The title is sure to draw a snicker from some readers, but the purpose of this field-expedient treatment for postpartum hemorrhage is deadly serious, and a true medical hack that has the potential to save the lives of new mothers.
Postpartum hemorrhage is the leading cause of death during pregnancy, claiming about 86,000 women every year. While it can occur up to six weeks after giving birth, PPH is most serious immediately after delivery and can require aggressive treatment to prevent hypovolemic shock and eventual death. A fully equipped obstetrical suite will have access to an array of medications and devices to staunch the flow, including a uterine balloon tamponade (UBT) kit. But at $400 a kit, these devices are hard to come by in the developing world.
Not to be dissuaded, midwife [Anne Mulinge] from Nairobi, Kenya created a simple, cheap substitute using common items. A common urinary catheter is covered with an ordinary condom, the end of which is secured around the catheter with twine. Once inserted into the woman’s uterus, the condom is filled with saline solution through the catheter, expanding the condom and applying direct pressure to the bleeding uterine walls. The pressure allows the mother’s clotting mechanism to catch up with the decreased blood flow.
So far, [Anne] claims the device has saved three new mothers, and other midwives are being trained in the technique. Here’s hoping that more lives are saved with this simple hack, and perhaps with this more complex one designed to get blood to remote clinics as fast as possible.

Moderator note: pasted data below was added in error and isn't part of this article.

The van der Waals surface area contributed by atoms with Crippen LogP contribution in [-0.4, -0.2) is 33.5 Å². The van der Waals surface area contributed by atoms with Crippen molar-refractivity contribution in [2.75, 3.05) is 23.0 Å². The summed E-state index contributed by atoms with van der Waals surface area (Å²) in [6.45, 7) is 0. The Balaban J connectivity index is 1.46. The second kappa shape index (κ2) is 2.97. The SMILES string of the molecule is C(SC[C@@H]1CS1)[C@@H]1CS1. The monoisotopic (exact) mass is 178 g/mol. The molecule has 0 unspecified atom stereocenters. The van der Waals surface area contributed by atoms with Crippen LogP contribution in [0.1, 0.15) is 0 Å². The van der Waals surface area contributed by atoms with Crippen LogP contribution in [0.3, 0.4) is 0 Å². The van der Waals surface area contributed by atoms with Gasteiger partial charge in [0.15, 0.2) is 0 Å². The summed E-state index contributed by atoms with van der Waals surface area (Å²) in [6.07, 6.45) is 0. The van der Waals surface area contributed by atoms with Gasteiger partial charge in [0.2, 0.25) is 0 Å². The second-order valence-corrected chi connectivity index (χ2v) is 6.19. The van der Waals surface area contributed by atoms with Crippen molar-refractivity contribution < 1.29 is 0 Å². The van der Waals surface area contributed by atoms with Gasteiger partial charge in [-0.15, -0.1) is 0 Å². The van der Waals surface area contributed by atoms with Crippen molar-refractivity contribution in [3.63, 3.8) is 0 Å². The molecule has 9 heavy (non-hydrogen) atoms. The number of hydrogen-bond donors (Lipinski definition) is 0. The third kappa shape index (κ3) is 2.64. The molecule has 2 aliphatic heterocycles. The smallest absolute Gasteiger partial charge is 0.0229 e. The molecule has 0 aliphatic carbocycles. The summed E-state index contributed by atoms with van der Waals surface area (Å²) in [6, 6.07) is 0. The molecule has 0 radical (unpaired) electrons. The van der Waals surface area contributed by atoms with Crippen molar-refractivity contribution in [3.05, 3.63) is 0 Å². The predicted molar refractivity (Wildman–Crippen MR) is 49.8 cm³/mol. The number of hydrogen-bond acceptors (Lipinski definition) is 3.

Thanks to [LP Bing] for the tip.
[Bill Gates]’ foundation is currently offering up a ton of prizes for anyone who can improve the condom. It’s a laudable goal, and somewhat difficult; one of the main reasons why male condoms aren’t used as often as they should is the, “male perspective… that condoms decrease pleasure as compared to no condom.”
While most of the work inspired by the [Gates] foundation is work investigating a change in the geometry of the condom, [Firaz Peer] and [Andrew Quitmeyer] of Georgia Tech managed to solve this problem with an Arduino.
The basic idea of the Electric Eel – yes, that’s the name – is to deliver short electric impulses, “along the underside of the shaft for increased stimulation”. These impulses are delivered in response to different sensor inputs – in the video example (surprisingly safe for work) they’re using a force resistor wrapped around the chest for an electrical stimulation with every breath.
Although this is only a prototype, the hope is the conductors in the condom can eventually be implanted along the inside surface of a condom during manufacturing.
Video after the break.
Continue reading “A Digital Condom a Reality Thanks to Arduino”
Remote motion control
This project walks though a method of controlling motors with an accelerometer when the two are physically separated. Two Arduinos are used, with the user interface and the motor control connected via Ethernet. This must be useful for something; maybe it should be the next step once you get your accelerometer up and running.
CNC machine build
[Lucassiglo21] is doing a great job documenting his CNC build. The project has been ongoing for several months. He’s seeing some success with milling simple PCBs along with other millwork projects.
Condom starts a fire
Ever needed to start a fire and had nothing on you but a condom? Yeah, we haven’t either but that doesn’t diminish the fun of this whimsical ‘Condom Hack Pack‘ video. See the uses you never thought of for those rubbery package protectors.
Print your component locations on a piece of card stock and populate the board without any soldering? This is quick and convenient for a circuit that doesn’t need to last very long. It uses wire wrapping to connect the components, completing the circuit. [Thanks Frogz]